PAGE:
STUDYING WITH CHILDREN AND/OR PARTNER: SUPPORT IS AVAILABLE TO YOU
In Germany, it is of course also possible for international students with children to study. In addition to financial support, higher education institutions and student services provide a range of assistance for students with children. Beside you get to know, if your partner can come with you to Germany.
by the editors and Sophie Nagel (text) and Sarah Schultes (video); (last updated May 2019)
Many international students who have children or a partner want their families to remain with them during their study visit. Naturally, this is possible during this period.
Do you come from the European Union, the European Economic Area (EEA) or Switzerland?
If you come from the European Union, the EEA or Switzerland, you may bring your family and children with you to Germany without a visa.
You do NOT come from the European Union, the European Economic Area or Switzerland?
If you meet certain conditions, you may bring your family or child(ren) with you to Germany. However, you need to meet the following conditions – you must:
- Have a valid residence permit
- Have sufficient financial resources
- Have health insurance
- Have proof of housing
- Have confirmation of admission to your higher education institution
Further information about visa requirements for children and spouses >>
Many higher education institutions in Germany provide nurseries or other childcare facilities which you can use as a student. Your contact for childcare at the higher education institution is student services.
Compulsory education: Compulsory education legislation in Germany stipulates that, if your children are older than six, they must attend school here. State schools are free and have a high standard of education. There are also private and international schools.
Student services at your higher education institution can answer any questions you may have on managing your academic studies and family life.
Higher education institutions sometimes also offer special advice and information services.
Some higher education institutions or their student services provide financial or material support, e.g. basic equipment for newborns or welcome money.
Find out here about the options available from student services at your institution.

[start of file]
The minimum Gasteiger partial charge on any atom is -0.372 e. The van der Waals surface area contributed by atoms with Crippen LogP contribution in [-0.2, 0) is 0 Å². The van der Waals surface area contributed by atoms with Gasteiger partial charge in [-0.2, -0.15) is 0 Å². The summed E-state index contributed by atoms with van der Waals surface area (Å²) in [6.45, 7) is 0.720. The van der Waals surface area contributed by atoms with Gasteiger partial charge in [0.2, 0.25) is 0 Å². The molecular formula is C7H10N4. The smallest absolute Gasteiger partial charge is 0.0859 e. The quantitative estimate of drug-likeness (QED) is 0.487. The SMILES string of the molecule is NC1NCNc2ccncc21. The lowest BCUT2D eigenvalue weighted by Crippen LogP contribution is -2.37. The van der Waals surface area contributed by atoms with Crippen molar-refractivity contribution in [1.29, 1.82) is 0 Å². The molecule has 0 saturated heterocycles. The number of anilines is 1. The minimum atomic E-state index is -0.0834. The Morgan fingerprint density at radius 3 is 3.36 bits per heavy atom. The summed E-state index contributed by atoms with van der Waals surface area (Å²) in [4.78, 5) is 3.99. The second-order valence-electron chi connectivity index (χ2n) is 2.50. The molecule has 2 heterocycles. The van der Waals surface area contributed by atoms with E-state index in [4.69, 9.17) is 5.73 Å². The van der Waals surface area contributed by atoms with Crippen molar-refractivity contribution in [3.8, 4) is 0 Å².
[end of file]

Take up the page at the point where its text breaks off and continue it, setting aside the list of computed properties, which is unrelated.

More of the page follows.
Examples of childcare facilities and support at higher education institutions in Germany
Anna Grenzebach is a single parent in the fifth semester of the Bachelor’s degree “Education and Support in Childhood”. During the week, her two-year-old son Enno is looked after at the Kiwis day nursery run by Gießen student services. The nursery prioritises single parent students, which is why Anna was able to get a place for her son at short notice.
The 29-year-old is very happy that she can also leave her son at the nursery until 6pm if she has to attend a compulsory course at the university. The opening hours help to ease the burden on her. Drop-off and pick-up times are also tailored to fit around the needs of student parents. The nursery opens at 7.30am.
In addition to holiday childcare and a childminder network, student parents at the University of Gießen can also apply for a babysitter allowance. To supplement the nursery provision, out-of-hours childcare is also offered in parent-child rooms on campus. Rabea Pfeifer (27) and her eight-year-old daughter Lelia are lucky enough to live in student housing for families run by student services in Bonn-Poppelsdorf. This neighbourhood is normally a bit more expensive than others, but public funding makes the rents reasonable and the students also have access to a communal garden.
Rabea is taking a bit more time with her teacher training programme. She even took her daughter Lelia with her to Spain for a semester abroad. “The International Office said I was actually the first person to have done that. The International Office was able to help me apply for Erasmus funding, but I had to find a nursery and housing by myself.”
A research institute at the University of Gießen offers a unique programme that helps doctoral candidates with children combine their doctoral work with their family commitments. As well as receiving financial support, the parents also have an assistant who takes care of extra tasks, such as copying information from books.